On a flight from Newark to the West Coast not long ago, Jeff Jarvis, author of the book “What Would Google Do?” fell into a conversation with a fellow passenger familiar with his work. But it was not a face-to-face chat. Rather, it started as an exchange of Twitter posts at the boarding gate.
When the plane landed, Jarvis recalled, the conversation resumed. “It was as if someone had recognised you and come up to say, ‘hello,’ on the flight.” He said it reminded him of the days when passengers could socialise in airborne lounges, “except now it’s happening digitally.”
The mobile phone and laptop are not just tools to stay in touch with the office or home anymore. As Jarvis can attest, a growing number of frequent fliers are using their mobile devices to create an informal travellers’ community in airports and aloft.
Airlines and social media providers are scrambling to catch up. Airlines are beefing up their presence on networking channels, and travelers’ groups like FlyerTalk.com have created new applications that allow members to find one another while on the road.
Business travelers can use these services to share cabs to the airport, swap advice or locate colleagues in the same city. As Jarvis puts it, “finding a like-minded person to travel with lessens the chance of getting stuck next to some talkative bozo” on a long flight.
Increasing availability of Wi-Fi at airports and on planes has made the travel networking possible. A survey of 84 of the world’s largest airports by the Airports Council International earlier this year found that 96 per cent offered Wi-Fi connections, and 73 per cent had connections throughout their terminals. About 45 per cent offer the service free; the rest charge an average of about $8 an hour.
More than 10 airlines in North America, including American, Delta and Southwest, are wiring their planes for Internet access, and major foreign airlines like Lufthansa are introducing new technology that will let customers connect on transoceanic flights.
In-flight calls are still forbidden on most flights, although several airlines, including Emirates, have been testing calling on shorter trips. As many as 1,200 commercial airliners in the United States will have Wi-Fi capability by the end of the year, according to Chris Babb, senior product manager of in-flight entertainment for Delta Air Lines.
“It’s a much different world than it was a year ago,” he said, noting that on a recent flight he exchanged e-mail messages with several colleagues who were in the air at the same time.
And Virgin America, which has wired its entire 28-plane fleet for the Internet, said about half of its passengers brought their laptops with them and 17 to 20 percent were online at any given time. On longer flights, about a third of passengers go online. Like airports, most airlines charge a fee for the service, usually ranging from $5 to $13.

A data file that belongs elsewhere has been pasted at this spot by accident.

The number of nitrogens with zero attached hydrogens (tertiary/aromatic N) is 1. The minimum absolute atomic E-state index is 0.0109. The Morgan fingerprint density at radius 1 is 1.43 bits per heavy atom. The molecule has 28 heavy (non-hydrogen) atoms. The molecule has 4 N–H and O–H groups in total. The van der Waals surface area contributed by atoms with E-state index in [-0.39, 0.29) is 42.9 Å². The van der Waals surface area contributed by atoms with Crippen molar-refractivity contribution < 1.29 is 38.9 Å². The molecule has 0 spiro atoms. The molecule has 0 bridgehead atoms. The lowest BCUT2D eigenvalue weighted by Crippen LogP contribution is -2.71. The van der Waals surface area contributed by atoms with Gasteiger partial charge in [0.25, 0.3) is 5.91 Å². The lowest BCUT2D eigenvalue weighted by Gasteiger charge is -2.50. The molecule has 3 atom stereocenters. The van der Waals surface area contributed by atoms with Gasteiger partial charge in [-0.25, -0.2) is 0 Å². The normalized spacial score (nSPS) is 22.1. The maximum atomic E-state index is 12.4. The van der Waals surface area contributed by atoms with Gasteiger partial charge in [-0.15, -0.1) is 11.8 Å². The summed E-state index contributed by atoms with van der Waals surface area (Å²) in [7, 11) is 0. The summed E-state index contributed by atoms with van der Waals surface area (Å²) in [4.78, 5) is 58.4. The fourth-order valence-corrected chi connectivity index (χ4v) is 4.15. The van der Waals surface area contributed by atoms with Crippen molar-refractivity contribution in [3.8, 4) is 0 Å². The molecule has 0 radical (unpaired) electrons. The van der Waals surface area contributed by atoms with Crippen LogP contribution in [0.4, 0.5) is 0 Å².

Staying connected helps
Some airline passengers may mourn the loss of their last remaining refuge from e-mail intrusions. But the benefits of staying connected became clear several months ago during the eruption of the Icelandic volcano that grounded thousands of European flights.
Facebook and Twitter set up sites for stranded travelers, who swapped ideas and offered rides to ferry terminals, and Twitter had its own thread. Based on anecdotal reports, the sites helped in getting information out quickly.
For those with time at an airport, FlyerTalk.com has an “itineraries” feature that allows travellers to post their coming flights in the hope that other “flier talkers,” as they call themselves, may be heading the same way. Lufthansa said it consulted with FlyerTalk members in developing its own product to help customers tap into social networking from any location. The application works on iPhones and this fall will be available on BlackBerrys. A built-in GPS allows users to find fellow fliers who might be nearby. It also has a taxi-sharing feature that travelers can activate upon landing.
Users must already be members of the airlines’ loyalty program, and Lufthansa said it had added privacy controls for those who preferred to travel incognito. FlyerTalk’s president, Gary Leff, said that while some members had welcomed the service, others were skeptical. “Some of us just like to keep to ourselves” on the road, he said.
For those who want to connect, few airlines can match Virgin America for mingling opportunities. In addition to its Internet service, it offers seat-to-seat messaging via its seatback video screens. It has also teamed up with match.com to create a party atmosphere on specific flights (reportedly at least one couple who met this way became engaged). But there is also the potential for spurned advances and hurt feelings.
“Seat-to-seat chatting could lead to a negative form of social networking,” said Jeanne Martinet, a social commentator who writes the missmingle.com blog. “What if someone spots another passenger doing something annoying?” she asked. In the past, that person might have simply suffered in silence. Now, Martinet said, “It would be tempting to message them, ‘Can’t you get your big feet out of the aisle?’ ”
Protection against abuse
Porter Gale, Virgin’s vice president of marketing, said there were safeguards against abuse and that a passenger could simply turn off the messaging function. And she said that offering Wi-Fi access had benefits for the airline, like the ability to resolve a customer’s problem before a flight lands.
A passenger once sent an e-mail message to the airline from his seat, saying that he was not pleased with the sandwich he had just eaten, she said. A customer service representative on the ground sent a message back to the plane, and shortly thereafter, she said, the passenger was served an acceptable substitute.
This can work against the airline, too, as Virgin discovered when a New York-bound flight was diverted and some passengers sent out messages venting annoyance with the delay.